Blog #5/20 – Peering in from the Fringes
By Caitlin Quinlan
To open the Berlin Critics’ Week evening on the 25th February, host and moderator Dennis Vetter began with a quote from filmmaker Luise Donschen (unable to be present for the screening) that read, “Intimacy is a state of deepest connection that knows nothing of the possibility of its violation.” With the evening’s title, “Collapsing Distance,” already in mind, the session commenced with a strong suggestion of what was to come, and Donschen’s quasi-proverb would go on to provide a series of curious and challenging readings of the films presented.
Donschen’s film Entire Days Together, all primary colours and windswept trees and flowing water, preceded the monochrome tones of Valentina Pedicini’s sect-focused documentary, Faith. They presented a stark contrast at first glance in both aesthetic and tone, but there are almost amusing similarities within the works that the filmmakers themselves had only begun to notice during the session and subsequent debate. Both films use stroboscopic light, for example, or seem to be more focused on the stories of the female characters present in the work. Both films also feature scenes of people brushing their teeth and going about their daily tasks. Importantly for the topics of discussion set out in the event title, both films share a reliance on closeness and distance albeit in their own different ways.
To make Faith, Pedicini and her cinematographer Bastian Esser spent five months partially living with a Catholic-cum-Kung-Fu sect community in Italy where a “Master” figure guides his disciples in martial arts training and religious piety. They live in a community that holds no value in privacy, sharing all aspects of their lives in what is at once a display of their intimacy collectively and a violation of any individual intimacy. The very presence of Pedicini and Esser is possibly a violation of the community’s intimacy itself. Still, Esser’s camera denies distance in near-permanent close-up, a closeness that invites us as audience to recognise the threat in what we’re viewing and understand also how bodily control is crucial here.
Where Faith allows its subjects to fill the distance between observer and observed with their own existence and narrative, Entire Days Together is a more romantic evocation of community and individual expression. A school, almost its own neighbourhood, is the focus, a place where young people with epilepsy and other disabilities are educated and supported. Donschen and cinematographer Helena Wittman keep their framing tightly controlled, and in one beautiful moment of simplicity we see the girl at the heart of the film floating in a swimming pool. She drifts into frame and out again, her limbs only just slipping back into view while the camera remains still. In another film we would track her movement, but here the static frame gives her the freedom to escape our gaze. “Intimacy allows for borders,” Wittmann said in the discussion that ensued, a poetic insight into the emphasis and direction of a work that encourages distance to create closeness.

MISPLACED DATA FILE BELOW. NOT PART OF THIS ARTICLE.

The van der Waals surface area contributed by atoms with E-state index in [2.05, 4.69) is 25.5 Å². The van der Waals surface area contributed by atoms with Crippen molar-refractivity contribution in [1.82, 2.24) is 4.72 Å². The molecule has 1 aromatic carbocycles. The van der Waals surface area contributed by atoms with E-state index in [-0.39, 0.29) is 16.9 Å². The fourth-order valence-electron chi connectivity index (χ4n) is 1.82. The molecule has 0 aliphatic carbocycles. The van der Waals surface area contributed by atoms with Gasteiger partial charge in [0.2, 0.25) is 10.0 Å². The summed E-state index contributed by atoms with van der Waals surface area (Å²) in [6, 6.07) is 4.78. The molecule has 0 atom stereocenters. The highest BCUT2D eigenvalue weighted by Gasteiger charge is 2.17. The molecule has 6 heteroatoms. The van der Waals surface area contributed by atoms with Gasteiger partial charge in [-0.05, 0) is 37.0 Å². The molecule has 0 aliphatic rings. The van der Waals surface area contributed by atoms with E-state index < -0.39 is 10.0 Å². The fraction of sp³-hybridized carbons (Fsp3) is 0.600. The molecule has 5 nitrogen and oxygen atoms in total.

There were many areas of interest in the debate following the films, although somewhat understandably due to its raw, intensified energy, Faith was the work that seemed to take up most of the oxygen. Audience fascination with the subject of cult or sect is clear—perhaps it’s the idea of our distance but ever-potential closeness to such a lifestyle that intrigues us, keeps us peering in from the fringes to scope it all out. Distance was discussed by the panel as a mode of enchantment, whether films “change” or “transport” them, suggesting that distance can be challenging and that the active participation required to challenge it is crucial to the experience of cinema.
Pedicini was asked by guests Karim Aïnouz and Mathieu Landais about her focus on the suffering of the women in the community; the tortured believer Laura, the nervous young mother, and another girl pushed to her limits. “This is a film against the patriarchy,” Pedicini explained, noting the distance she had to create for herself as a female director in order to deny the Master his power. “In this film, he loses.” A similar idea motivated Esser’s choice for black and white, as it allowed him a personal distance to a dark world he could not see in colour.
In Entire Days Together, however, Wittmann uses her camera to express her feeling of emotional proximity even in physical distance. It’s a mode of observation that allows the poetics of sensation, movement, and tactility to collapse any alienation we may feel from a lack of narration but still maintain a sense of liberty. In Faith, denying the audience distance carries a political weight so that the activities of the community do not go unchallenged, whereas Donschen’s film searches for freedom in distance for its burgeoning youth.